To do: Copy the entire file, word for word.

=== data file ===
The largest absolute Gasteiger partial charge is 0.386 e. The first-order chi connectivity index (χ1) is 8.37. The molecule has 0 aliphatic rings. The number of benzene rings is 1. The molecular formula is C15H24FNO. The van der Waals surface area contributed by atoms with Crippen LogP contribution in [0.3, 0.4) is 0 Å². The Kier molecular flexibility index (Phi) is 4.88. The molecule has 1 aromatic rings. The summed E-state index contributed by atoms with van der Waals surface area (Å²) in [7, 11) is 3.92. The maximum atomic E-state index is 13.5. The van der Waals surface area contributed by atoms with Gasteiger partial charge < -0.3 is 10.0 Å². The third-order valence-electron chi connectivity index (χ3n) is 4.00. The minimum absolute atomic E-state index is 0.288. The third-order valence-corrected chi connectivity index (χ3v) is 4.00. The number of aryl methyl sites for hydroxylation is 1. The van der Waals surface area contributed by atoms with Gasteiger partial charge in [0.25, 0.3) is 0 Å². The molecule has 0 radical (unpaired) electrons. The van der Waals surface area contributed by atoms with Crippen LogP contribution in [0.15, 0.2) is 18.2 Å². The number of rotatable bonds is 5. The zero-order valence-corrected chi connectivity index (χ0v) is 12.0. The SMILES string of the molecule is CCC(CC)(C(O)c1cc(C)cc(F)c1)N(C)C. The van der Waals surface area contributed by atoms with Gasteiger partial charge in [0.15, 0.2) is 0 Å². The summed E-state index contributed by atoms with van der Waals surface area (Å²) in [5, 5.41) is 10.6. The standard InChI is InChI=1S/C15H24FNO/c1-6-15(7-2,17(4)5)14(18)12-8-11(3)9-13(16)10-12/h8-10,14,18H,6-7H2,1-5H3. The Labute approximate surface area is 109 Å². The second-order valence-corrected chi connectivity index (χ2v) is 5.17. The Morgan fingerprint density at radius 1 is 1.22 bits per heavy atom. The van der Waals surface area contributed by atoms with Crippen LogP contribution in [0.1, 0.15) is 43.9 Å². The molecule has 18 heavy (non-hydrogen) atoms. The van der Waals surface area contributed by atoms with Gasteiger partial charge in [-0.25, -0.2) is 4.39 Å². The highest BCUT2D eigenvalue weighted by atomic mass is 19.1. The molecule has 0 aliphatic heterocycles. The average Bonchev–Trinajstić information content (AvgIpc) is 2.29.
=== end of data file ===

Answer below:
The largest absolute Gasteiger partial charge is 0.386 e. The first-order chi connectivity index (χ1) is 8.37. The molecule has 0 aliphatic rings. The number of benzene rings is 1. The molecular formula is C15H24FNO. The van der Waals surface area contributed by atoms with Crippen LogP contribution in [0.3, 0.4) is 0 Å². The Kier molecular flexibility index (Phi) is 4.88. The molecule has 1 aromatic rings. The summed E-state index contributed by atoms with van der Waals surface area (Å²) in [7, 11) is 3.92. The maximum atomic E-state index is 13.5. The van der Waals surface area contributed by atoms with Gasteiger partial charge < -0.3 is 10.0 Å². The third-order valence-electron chi connectivity index (χ3n) is 4.00. The minimum absolute atomic E-state index is 0.288. The third-order valence-corrected chi connectivity index (χ3v) is 4.00. The number of aryl methyl sites for hydroxylation is 1. The van der Waals surface area contributed by atoms with Gasteiger partial charge in [0.25, 0.3) is 0 Å². The molecule has 0 radical (unpaired) electrons. The van der Waals surface area contributed by atoms with Crippen LogP contribution in [0.15, 0.2) is 18.2 Å². The number of rotatable bonds is 5. The zero-order valence-corrected chi connectivity index (χ0v) is 12.0. The SMILES string of the molecule is CCC(CC)(C(O)c1cc(C)cc(F)c1)N(C)C. The van der Waals surface area contributed by atoms with Gasteiger partial charge in [0.15, 0.2) is 0 Å². The summed E-state index contributed by atoms with van der Waals surface area (Å²) in [5, 5.41) is 10.6. The standard InChI is InChI=1S/C15H24FNO/c1-6-15(7-2,17(4)5)14(18)12-8-11(3)9-13(16)10-12/h8-10,14,18H,6-7H2,1-5H3. The Labute approximate surface area is 109 Å². The second-order valence-corrected chi connectivity index (χ2v) is 5.17. The Morgan fingerprint density at radius 1 is 1.22 bits per heavy atom. The van der Waals surface area contributed by atoms with Crippen LogP contribution in [0.1, 0.15) is 43.9 Å². The molecule has 18 heavy (non-hydrogen) atoms. The van der Waals surface area contributed by atoms with Gasteiger partial charge in [-0.25, -0.2) is 4.39 Å². The highest BCUT2D eigenvalue weighted by atomic mass is 19.1. The molecule has 0 aliphatic heterocycles. The average Bonchev–Trinajstić information content (AvgIpc) is 2.29.